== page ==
Magazine article Screen International

'Food and Shelter': Review

Magazine article Screen International

'Food and Shelter': Review

Article excerpt

Dir. Juan Miguel del Castillo. Spain. 2015. 90mins.

A young woman rummages through the contents of a dumpster, tearing through the bin bags in search of salvageable food. Next to her, a vagrant with the same mission starts to sing, a wrenching flamenco lament that echoes around the bins and drifts up into the night. It's a rare moment of poetry in a brutally unsentimental portrait of poverty in southern Spain. There's an empathetic but unvarnished matter-of-factness to this account of single mother Rocio's (Natalia de Molina) subsistence at the sharp edge of Spain's economic crisis which evokes the films of Ken Loach at his most socially aware.

The film screens in the First Feature competition at the Tallinn Black Nights Film Festival, having already won the Audience award and Best Actress at the Malaga Spanish Film Festival. Further festival outings seem likely, particularly at events with a focus on social issues. However, the relentlessly downbeat tone might make this a tough sell theatrically.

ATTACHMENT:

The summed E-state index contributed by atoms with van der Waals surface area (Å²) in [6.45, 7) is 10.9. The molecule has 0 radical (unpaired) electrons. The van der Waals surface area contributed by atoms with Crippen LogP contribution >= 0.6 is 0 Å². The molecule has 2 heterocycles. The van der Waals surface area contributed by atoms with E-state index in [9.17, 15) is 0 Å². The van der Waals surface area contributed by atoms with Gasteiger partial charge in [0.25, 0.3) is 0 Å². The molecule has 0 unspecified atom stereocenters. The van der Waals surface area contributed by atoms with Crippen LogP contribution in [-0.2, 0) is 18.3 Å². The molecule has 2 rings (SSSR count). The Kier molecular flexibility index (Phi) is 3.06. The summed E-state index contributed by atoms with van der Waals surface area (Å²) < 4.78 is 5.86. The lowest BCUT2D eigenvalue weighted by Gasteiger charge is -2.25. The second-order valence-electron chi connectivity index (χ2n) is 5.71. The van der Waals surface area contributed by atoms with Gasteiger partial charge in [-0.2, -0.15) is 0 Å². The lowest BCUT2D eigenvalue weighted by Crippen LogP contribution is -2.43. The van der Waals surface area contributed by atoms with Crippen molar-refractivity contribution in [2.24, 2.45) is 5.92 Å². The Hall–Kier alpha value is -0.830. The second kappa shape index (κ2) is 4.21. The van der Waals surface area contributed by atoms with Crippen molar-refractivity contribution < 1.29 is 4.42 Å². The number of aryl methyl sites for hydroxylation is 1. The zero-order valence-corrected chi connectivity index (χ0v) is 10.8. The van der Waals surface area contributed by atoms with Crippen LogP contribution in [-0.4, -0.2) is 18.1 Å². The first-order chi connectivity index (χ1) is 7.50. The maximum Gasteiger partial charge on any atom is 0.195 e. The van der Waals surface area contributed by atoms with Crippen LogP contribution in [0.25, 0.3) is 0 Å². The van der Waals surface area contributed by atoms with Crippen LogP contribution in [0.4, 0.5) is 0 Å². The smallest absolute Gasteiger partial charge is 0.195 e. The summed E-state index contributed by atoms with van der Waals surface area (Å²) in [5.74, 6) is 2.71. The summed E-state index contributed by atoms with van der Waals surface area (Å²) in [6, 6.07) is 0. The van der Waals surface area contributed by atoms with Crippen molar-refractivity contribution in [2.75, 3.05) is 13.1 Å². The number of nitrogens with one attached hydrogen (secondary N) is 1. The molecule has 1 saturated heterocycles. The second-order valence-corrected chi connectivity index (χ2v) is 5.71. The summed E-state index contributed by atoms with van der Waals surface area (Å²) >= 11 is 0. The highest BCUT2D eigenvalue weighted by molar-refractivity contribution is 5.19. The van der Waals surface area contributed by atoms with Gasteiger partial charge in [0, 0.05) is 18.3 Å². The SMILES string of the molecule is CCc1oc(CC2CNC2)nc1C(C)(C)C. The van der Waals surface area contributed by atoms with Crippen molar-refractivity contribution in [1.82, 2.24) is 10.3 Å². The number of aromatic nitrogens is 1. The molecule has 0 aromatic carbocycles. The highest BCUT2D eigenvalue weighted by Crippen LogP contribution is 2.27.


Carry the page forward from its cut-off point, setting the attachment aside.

The setting is the Andalucian town of Jerez de la Frontera, 2012. Rocio, the mother of eight-year-old Adrian (Jaime Lopez), has been out of work for three and a half years. She doesn't receive any benefits, subsisting on the occasional twenty euros she earns for handing out leaflets. She hasn't paid her rent in eight months and her landlord is threatening her with eviction.

Her knee shakes nervously as she explains her circumstances to a welfare officer. In this, as with most of her encounters with people in power, del Castillo keeps the camera trained on Rocio's gaunt face. …

Search by... Author
Show... All Results Primary Sources Peer-reviewed

Oops!

An unknown error has occurred. Please click the button below to reload the page. If the problem persists, please try again in a little while.